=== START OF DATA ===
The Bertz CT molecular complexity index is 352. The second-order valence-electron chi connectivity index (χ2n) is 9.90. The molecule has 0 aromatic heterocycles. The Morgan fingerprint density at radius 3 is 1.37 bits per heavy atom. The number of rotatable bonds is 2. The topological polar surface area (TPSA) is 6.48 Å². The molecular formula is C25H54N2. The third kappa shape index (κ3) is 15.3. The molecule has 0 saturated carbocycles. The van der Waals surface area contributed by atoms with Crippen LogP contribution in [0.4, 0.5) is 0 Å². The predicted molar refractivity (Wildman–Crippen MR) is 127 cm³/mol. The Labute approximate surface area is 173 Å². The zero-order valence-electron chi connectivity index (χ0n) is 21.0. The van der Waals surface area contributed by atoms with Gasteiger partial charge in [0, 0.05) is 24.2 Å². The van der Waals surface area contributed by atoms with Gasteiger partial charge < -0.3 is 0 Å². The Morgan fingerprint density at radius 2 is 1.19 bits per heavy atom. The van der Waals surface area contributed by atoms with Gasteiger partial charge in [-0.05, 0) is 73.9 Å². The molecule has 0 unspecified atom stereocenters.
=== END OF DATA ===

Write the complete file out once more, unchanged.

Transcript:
The Bertz CT molecular complexity index is 352. The second-order valence-electron chi connectivity index (χ2n) is 9.90. The molecule has 0 aromatic heterocycles. The Morgan fingerprint density at radius 3 is 1.37 bits per heavy atom. The number of rotatable bonds is 2. The topological polar surface area (TPSA) is 6.48 Å². The molecular formula is C25H54N2. The third kappa shape index (κ3) is 15.3. The molecule has 0 saturated carbocycles. The van der Waals surface area contributed by atoms with Crippen LogP contribution in [0.4, 0.5) is 0 Å². The predicted molar refractivity (Wildman–Crippen MR) is 127 cm³/mol. The Labute approximate surface area is 173 Å². The zero-order valence-electron chi connectivity index (χ0n) is 21.0. The van der Waals surface area contributed by atoms with Gasteiger partial charge in [0, 0.05) is 24.2 Å². The van der Waals surface area contributed by atoms with Gasteiger partial charge < -0.3 is 0 Å². The Morgan fingerprint density at radius 2 is 1.19 bits per heavy atom. The van der Waals surface area contributed by atoms with Gasteiger partial charge in [-0.05, 0) is 73.9 Å². The molecule has 0 unspecified atom stereocenters.